Peter Fish travels to one of the centers of a revolution in American cuisine
“Here’s a good one,” Kasey Bosshardt says, handing me asharp-edged, 20-pound rock. In the headlights of Bosshardt’s pickup― the only illumination in this dark, dark tunnel ― therock glitters, salmon pink, crystalline, alluring.
We are 200 feet below the surface of Sevier County, Utah, insideone of the tunnels where Bosshardt mines salt (alongside otheremployees of Redmond Trading Company’s RealSalt division). We arealso at one of the centers of a revolution in American cuisine.
Not long ago, salt was salt. You had the blue cylindricalcontainer picturing the little girl and her umbrella, the noveltysalt shaker you bought on vacation, and the cut-glass shaker yougot as a wedding present. All of these were filled with salt. Justsalt.
No more. Now any self-respecting supermarket carries sea salt,kosher salt, salt from Portugal, and salt from France ― allin the sodium chloride family, but mined or harvested and processedor not processed in varying ways.
All this pleases the people at RealSalt, who believe their saltcan compete with the world’s best. But it made me worry: Suddenlysalt, like olive oil and salad greens before it, is something wehave to pay attention to.
Think “Utah” and “salt” and you think Great Salt Lake. ButRealSalt comes from 200 miles south and eons earlier than the lake― from a subterranean dome, 155 million years old, composedof 260 million tons of salt. When you tour the Redmond Mine, you’regiven a hard hat and a W-65 Self Rescuer to clamp to your mouth incase of a fire. “It will filter the air but won’t supply oxygen,”Bosshardt cautions. You’re also given a round metal medallion,numbered, to put in your pocket for easy identification in case… but I decided I didn’t want to think about that.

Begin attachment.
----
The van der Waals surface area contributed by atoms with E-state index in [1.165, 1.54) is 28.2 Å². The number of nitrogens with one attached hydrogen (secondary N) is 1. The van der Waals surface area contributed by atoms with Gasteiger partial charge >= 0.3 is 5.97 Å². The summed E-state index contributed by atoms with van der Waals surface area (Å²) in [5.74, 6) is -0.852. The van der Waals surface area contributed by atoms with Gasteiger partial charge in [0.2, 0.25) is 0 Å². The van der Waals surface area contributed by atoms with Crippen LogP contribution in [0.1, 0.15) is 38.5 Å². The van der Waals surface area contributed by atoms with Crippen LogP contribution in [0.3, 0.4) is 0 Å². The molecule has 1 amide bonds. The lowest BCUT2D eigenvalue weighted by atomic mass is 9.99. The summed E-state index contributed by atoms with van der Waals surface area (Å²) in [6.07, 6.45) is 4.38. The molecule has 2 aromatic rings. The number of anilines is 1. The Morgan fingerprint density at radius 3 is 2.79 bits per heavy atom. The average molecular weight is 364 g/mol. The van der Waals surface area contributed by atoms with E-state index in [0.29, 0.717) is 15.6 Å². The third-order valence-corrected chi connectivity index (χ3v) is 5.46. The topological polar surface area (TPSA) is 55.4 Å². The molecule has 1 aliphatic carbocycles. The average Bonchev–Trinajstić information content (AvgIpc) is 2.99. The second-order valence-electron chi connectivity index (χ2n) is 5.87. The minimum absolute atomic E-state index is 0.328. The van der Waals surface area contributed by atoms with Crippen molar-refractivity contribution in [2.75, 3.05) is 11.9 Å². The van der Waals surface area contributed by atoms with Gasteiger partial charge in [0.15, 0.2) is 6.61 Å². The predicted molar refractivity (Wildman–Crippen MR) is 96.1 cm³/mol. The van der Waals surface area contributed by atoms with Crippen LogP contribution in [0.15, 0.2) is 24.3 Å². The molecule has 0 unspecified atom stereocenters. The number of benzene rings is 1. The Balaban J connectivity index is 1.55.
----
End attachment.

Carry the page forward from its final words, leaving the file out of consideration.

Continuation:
The mine is pitch-black but spacious, with tunnels that stretch60 feet high and 60 feet wide. At the end of a tunnel, we step outof the pickup and Bosshardt shows how the operation works. Firstthey drill holes into the rock face and push in explosives ―ammonium nitrate. They then insert a fuse into each hole, light it― and get out fast. You feel the explosion more than hear it, Bosshardtsays. “It’s like being in an airplane with a bad cold. Vroom vroomvroom.”
After the explosion, Bosshardt and the crew use front-endloaders to haul the chunks of salt out of the mine. Other companieswould process the salt to remove all nonsodium elements, butRealSalt leaves in the trace minerals. The iron, manganese,potassium, and calcium give the salt “its pretty pink cast,”explains RealSalt’s director of product development, John Peterson,”and adds to the subtly sweet flavor.”
It’s heady stuff. Since the salt craze hit, RealSalt hasexpanded its market to include every state in this country, as wellas places like England and Japan. Still, Peterson admits, they havea ways to go. He speaks enviously of Japan, where “in high-endrestaurants, they’ll bring you a platter with an array of differentsalts.”
A little overwhelmed by salt facts and burdened by my 20-poundsalt crystal, I get out of the mine and call someone who knowseverything about food: my longtime friend Jerry Anne DiVecchio, Sunset’s former Food editor.
“I don’t even keep regular table salt around anymore,” she says.”I have so many different kinds.” Salt, she continues, “trulyalters how food tastes. It’s a powerful component. The salt of theearth, after all.”
So it is decided. Salt is something I have to pay attention to.Back at home in my kitchen, my wife and son watching curiously, Itake a knife and run it over my glittering salmon-colored crystal.Salt flakes float down onto the palm of my hand and I raise it totaste them. The flavor is elemental, luxurious, earthy; not arevelation, but a pleasant surprise. And I know it will be good onpopcorn.
Info: RealSalt (from $3.59 for a 9-oz.shaker; 800/367-7258)